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  • Starting my Photography Business...HOW??

    When did you start your business?
    Last edited by jfeely; 11-04-2013, 04:25 PM.

  • #2
    A few tips

    Hi jfeely,

    How to start a small business generally varies from state to state. I would recommend you contact a local Small Business Development Center and speak with them (their services are all free).

    In IL, if you are a sole proprietor, the only thing you need to do to "register" your business is to file an assumed name notice at your county clerk's office. You will need to get a state tax ID number if you will sell products (i.e prints) for which you must collect sales tax, and/or if you have employees. If you hire employees, you'll also need a federal tax number (FEIN), which you can obtain online. Sitting/session fees are not taxable because they are a service.

    Your SBDC will be able to assist with these and any other questions relative to forms required in your area.

    Hope this helps and best of luck with you new endeavor.

    PS: I checked out your blog, and think your photos are very nice!
    Last edited by SandeeWig; 11-17-2008, 08:47 PM. Reason: PS added
    Aimee
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    • #3
      Originally posted by jfeely
      Hey thanks for the advice. I am in the State of Washington so I am sure things are different out here. I dont plan on hiring employees, but obviously selling digital negatives and prints are a must. Maybe someone who knows Washington's laws can offer some advice...glad you like the pictures
      No problem! The link I provided for the SBDC is a list of those in Washington state, so perhaps you can find one close to you.
      Aimee
      Canon XSi, 18-55mm IS, Tamron 70-300, and Canon 50mm 1.8 II; Canon PowerShot S3 IS
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      • #4
        Hey I live in the State of Washington and I would love to know the answer to that too. I have the State Business License. All it says is to report taxes annually in January.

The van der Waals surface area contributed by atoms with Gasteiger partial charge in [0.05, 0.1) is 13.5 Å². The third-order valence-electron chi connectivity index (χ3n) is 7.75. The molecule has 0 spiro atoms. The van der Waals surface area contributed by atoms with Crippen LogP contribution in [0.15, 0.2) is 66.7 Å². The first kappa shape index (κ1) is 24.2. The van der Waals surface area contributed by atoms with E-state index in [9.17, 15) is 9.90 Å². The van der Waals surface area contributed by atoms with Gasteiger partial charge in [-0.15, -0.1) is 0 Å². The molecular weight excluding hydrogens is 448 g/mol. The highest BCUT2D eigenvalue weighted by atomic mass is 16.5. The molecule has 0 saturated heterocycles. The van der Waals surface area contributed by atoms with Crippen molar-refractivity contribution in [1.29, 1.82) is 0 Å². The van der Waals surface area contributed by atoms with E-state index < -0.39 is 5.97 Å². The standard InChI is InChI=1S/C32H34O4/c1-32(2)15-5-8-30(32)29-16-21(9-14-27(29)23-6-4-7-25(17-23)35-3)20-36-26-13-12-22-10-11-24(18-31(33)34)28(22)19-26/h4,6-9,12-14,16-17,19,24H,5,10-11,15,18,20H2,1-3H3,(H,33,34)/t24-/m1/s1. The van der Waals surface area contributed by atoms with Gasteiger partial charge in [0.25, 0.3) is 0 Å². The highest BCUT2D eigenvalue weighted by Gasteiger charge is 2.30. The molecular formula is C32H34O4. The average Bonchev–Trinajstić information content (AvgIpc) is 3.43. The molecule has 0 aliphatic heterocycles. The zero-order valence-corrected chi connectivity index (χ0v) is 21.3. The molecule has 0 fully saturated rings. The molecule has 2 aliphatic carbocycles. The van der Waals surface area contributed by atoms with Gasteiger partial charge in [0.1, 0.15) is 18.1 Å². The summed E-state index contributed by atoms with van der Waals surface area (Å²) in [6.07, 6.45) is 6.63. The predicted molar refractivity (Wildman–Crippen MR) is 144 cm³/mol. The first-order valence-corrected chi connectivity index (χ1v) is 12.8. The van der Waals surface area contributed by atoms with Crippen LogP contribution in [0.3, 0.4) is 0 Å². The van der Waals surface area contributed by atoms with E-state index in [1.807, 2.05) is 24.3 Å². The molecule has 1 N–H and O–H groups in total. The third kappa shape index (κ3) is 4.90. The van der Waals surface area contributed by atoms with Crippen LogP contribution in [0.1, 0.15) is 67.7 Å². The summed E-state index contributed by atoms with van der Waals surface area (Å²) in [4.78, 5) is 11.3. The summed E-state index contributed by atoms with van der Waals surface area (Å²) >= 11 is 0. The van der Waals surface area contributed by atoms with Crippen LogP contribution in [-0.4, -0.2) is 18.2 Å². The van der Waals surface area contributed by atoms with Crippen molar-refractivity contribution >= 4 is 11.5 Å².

I have not started charging yet either but it is not far away.
        Please let me know what you find out!
        Canon Girl
        flickr

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        • #5
          Quote

          Sorry to pop your balloon, but your photography will need to improve if you are going to charge people money. You cannot cut tops of heads off,or amputate hands,or other body parts,and for portraits you must concentrate on the eyes. You are looking at $ 250 an image,whether passport size, or 6 feet by 4 feet (you are not selling square inches of paper,you are selling,experience,expertise,creativity etc., for instance, a 3-year tertiary course in photographic imaging will cost you around $20,000 ,and this has to be regained from your clients) Regards,Ken (Kenneth William Caleno (dip Phot)

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          • #6
            Originally posted by kencaleno View Post
            Sorry to pop your balloon, but your photography will need to improve if you are going to charge people money. You cannot cut tops of heads off,or amputate hands,or other body parts,and for portraits you must concentrate on the eyes.
            Your not that far off. The photos have a very distinct and modern style and I'm sure people will pay for them. I like them.

            You do seem to have slight attraction to cutting the tops off peoples heads though. I don't think you necessarily need to do a 3 year couse in photography but a few day/week courses with experinced snappers would be money well spent if you are going to take this seriously. You would do the same in any other industry to keep honing your skills so why not photography.
            Fletch